Losing a pet is never easy, regardless of how long you have had them for. A pet gives you unconditional love and is there for you each and every day. The bond you can build with your pet can be unlike no other, so it goes without saying that their death can have a massive impact on your life.
Sadly animals don’t live as long as humans, and their life, even though short, can be impactful. Having a way to remember your pet once they have crossed the rainbow bridge can give you a sense of comfort during this otherwise heartbreaking time.
This post looks at how you can deal with pet loss and some ideas to help you honour the animal you loved and who loved you back unconditionally.
One of the most important things to remember is that there is no timeline for grief. A pet is part of your family, and the loss can be felt like a human member has gone. This is only natural. A big part of your life revolves around your pet, and as such, you need to remember to take the time to process your feelings and work through your grief to come to terms with what has happened. Take your time, and don’t feel bad for taking longer to come to terms with what has happened.
Remember Your Pet
This can be difficult at first. You will be lost in a sea of emotions, and bringing up memories can potentially make you feel worse. But don’t shut them out. If picking up a toy reminds you of them, allow yourself to remember how they used to play. If eating a detain food brings them to mind, remember how they used to enjoy that particular food.
You will have built up a lifetime of memories for you to treasure and enjoy, and allowing yourself to remember the good times can keep them in your heart for as long as possible.
Having a keepsake of your pet after its death can help you to create a permanent reminder of them. Whether you want to keep their ashes in Dog urns by Memorials.com, or you want to create a forever resting place with a grave marker in your garden, the choice is yours. Many people find comfort in creating jewellery from paw prints, ashes, fur and images to keep their beloved pets close by. Only you will know what works for you and what doesn’t to help you through this period.
Talk to Support Networks
Find local pet bereavement support groups in your area and connect with them to help you through this process. Many larger animal charities have provisions in place to support people who are dealing with pet loss and can give you support and guidance in a safe and supportive environment. Being able to talk to others who understand and know what you are going through and have compassion for you is vital at this time.
Focus on What You Can Control
Losing a pet can happen in many different ways. It may be that they suffered a traumatic injury they couldn’t recover from, succumbed to an illness and passed peacefully in their sleep, or you had to make the heartbreaking decision to end their suffering and allow them to slip away. You can’t always control how you lose a pet, but you can control what happens next. If you are struggling to make sense of what has happened, focusing on the decisions you can make in any way you want to happen next can get you through the early days. This can be making arrangements for burial or cremation, choosing to donate their toys or belongings to a charity, or making a donation in their name to support animal welfare organisations. Whatever you do, make sure you think it through carefully and don’t jump in feet first in your grief.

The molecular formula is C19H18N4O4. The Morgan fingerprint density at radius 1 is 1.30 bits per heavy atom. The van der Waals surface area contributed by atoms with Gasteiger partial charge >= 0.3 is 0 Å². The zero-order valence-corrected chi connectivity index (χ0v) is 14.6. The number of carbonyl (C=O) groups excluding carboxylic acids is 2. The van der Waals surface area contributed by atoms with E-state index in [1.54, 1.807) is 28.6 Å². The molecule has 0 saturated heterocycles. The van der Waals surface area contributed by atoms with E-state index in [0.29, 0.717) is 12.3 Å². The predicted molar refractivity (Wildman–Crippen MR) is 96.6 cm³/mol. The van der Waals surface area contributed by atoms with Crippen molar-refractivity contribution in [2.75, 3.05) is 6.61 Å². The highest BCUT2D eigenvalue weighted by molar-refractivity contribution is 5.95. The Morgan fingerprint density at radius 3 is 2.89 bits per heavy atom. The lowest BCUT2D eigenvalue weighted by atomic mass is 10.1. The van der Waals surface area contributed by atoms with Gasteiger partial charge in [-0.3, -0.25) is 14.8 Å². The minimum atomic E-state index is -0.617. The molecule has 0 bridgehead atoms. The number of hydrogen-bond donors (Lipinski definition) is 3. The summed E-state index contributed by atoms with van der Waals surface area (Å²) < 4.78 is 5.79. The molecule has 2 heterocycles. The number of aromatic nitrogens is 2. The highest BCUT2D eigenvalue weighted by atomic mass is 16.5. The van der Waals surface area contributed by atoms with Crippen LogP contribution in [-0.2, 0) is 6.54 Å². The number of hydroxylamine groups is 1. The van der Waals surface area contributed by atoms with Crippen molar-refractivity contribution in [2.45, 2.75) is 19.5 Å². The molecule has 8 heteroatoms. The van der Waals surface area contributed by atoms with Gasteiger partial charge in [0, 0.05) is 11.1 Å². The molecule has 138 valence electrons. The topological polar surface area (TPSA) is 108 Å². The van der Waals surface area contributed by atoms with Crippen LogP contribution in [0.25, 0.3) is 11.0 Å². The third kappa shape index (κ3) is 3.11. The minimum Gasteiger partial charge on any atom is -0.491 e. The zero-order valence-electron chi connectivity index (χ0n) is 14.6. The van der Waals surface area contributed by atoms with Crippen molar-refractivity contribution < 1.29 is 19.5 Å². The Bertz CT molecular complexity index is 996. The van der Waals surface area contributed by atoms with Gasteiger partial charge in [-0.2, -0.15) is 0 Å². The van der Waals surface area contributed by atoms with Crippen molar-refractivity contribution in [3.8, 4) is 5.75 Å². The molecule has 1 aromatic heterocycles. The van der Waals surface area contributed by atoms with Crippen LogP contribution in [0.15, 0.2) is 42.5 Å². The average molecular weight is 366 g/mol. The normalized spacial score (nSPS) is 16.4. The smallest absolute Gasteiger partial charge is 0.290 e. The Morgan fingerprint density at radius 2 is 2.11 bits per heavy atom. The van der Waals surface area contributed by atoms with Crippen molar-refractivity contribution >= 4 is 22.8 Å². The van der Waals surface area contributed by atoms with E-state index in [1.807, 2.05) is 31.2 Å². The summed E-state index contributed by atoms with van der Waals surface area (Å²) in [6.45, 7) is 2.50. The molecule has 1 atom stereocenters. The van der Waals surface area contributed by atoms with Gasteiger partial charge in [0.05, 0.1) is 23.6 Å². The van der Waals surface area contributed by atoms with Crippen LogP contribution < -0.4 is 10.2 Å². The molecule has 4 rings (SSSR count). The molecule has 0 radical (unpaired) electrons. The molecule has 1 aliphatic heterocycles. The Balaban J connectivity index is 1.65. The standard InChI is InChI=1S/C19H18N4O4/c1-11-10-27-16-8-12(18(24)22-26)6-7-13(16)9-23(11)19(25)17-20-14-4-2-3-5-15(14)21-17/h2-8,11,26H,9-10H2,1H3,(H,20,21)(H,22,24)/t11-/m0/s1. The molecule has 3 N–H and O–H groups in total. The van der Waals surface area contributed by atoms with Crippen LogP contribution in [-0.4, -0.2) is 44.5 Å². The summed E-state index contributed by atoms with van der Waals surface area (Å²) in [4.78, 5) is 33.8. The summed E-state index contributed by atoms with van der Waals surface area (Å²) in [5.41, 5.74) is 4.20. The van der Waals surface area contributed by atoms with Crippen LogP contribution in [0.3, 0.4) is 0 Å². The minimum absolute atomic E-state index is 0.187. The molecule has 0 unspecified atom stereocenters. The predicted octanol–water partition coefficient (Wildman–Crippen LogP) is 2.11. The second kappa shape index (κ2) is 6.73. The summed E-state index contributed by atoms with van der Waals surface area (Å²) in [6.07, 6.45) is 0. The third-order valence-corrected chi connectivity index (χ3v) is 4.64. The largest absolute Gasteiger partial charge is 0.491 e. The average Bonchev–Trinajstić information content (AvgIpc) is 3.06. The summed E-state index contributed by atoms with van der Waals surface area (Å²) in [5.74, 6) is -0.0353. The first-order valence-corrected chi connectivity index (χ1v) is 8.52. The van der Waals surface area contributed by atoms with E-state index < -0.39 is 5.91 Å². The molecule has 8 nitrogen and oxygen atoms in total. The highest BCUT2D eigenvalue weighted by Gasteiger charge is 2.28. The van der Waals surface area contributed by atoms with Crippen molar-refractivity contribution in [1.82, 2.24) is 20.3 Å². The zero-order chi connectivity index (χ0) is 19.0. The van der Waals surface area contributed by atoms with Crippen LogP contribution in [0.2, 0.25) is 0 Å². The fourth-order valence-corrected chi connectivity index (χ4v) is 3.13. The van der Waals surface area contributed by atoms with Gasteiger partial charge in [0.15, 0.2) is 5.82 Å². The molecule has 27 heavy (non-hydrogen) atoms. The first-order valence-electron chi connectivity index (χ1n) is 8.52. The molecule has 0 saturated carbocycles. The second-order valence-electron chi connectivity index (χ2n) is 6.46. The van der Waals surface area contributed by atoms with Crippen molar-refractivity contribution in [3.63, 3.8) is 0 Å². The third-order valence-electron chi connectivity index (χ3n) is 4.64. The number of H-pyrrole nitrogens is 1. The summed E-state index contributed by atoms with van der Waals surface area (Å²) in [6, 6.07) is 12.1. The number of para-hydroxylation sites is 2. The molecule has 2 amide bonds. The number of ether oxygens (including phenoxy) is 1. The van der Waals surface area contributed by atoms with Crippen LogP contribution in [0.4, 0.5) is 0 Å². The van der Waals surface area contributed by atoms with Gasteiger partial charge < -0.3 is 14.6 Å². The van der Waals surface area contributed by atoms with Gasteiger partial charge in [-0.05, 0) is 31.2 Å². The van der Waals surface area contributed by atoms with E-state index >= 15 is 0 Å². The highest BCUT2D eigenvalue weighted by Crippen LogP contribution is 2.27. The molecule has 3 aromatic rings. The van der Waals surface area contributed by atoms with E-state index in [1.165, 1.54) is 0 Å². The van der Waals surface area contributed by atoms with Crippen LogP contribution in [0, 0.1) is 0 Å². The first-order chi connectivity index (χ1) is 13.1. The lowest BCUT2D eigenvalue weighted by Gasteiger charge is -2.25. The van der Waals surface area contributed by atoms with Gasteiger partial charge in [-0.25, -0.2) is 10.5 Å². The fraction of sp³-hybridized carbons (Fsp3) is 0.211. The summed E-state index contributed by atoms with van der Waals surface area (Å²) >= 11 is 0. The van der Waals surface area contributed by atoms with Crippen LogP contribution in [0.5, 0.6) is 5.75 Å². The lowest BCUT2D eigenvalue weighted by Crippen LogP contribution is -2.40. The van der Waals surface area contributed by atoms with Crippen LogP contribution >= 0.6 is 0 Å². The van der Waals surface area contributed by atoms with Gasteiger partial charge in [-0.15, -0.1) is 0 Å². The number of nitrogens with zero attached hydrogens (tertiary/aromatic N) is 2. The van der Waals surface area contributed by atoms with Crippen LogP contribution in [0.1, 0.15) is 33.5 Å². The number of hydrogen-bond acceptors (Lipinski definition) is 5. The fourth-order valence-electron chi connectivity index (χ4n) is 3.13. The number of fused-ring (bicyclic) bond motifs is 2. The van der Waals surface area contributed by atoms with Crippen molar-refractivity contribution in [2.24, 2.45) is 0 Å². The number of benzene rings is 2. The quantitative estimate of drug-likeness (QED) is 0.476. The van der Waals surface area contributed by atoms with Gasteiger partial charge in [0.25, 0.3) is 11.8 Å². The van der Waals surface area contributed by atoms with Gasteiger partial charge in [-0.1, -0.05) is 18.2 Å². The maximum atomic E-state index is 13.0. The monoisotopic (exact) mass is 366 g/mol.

Talk to Family and Friends
Your family and friends will likely be grieving this loss with you too. Those who lived with and loved your pet too will have a hole in their lives that they, too, are struggling to comprehend. Connecting with them, talking about what you do next, what your memories are, and how you want to honour your pet can help you to move through your grief with people who knew and loved your pet. While it might feel like you are alone, you won’t be, and others around you can help you to get through this challenging period.
Prepare a Memorial
A memorial can be a great way of giving your pet the send-off they deserve. Whether they were your companion for 6 months or 6 years or you had them their whole life, the time they lived with you is irrelevant. It is the love you shared and the bond you had that will remain once they have gone. A pet memorial can serve as a replacement for a human funeral and allow you the chance to say goodbye. Choose a resting place for them, visit their favourite place to spread their ashes or build an altar or shrine for them to be remembered and to give you something to focus on.
Don’t Neglect Surviving Pets
If you have other pets, it is essential to remember that they, too, will feel the loss. Animals who live together form deep bonds, and much like you will be grieving, so will they too. Try to keep your routine consistent and give your remaining pets extra care and love to help them adjust to life without a member of their pack. If you are struggling to help them through this, talk to animal welfare charities for advice or your vet to help you better understand how best to approach pet loss for other pets and ease the change for them.
Pet loss can have a massive effect on your life, and you need to allow yourself the time and respect to grieve and deal with your feelings. You shared a love and bond like no other with your pet, and getting over the loss will take time, much like it would should you lose a human member of your family. There is no right or wrong way to deal with pet loss and grief, and you should be able to grieve in a way that helps you through this time.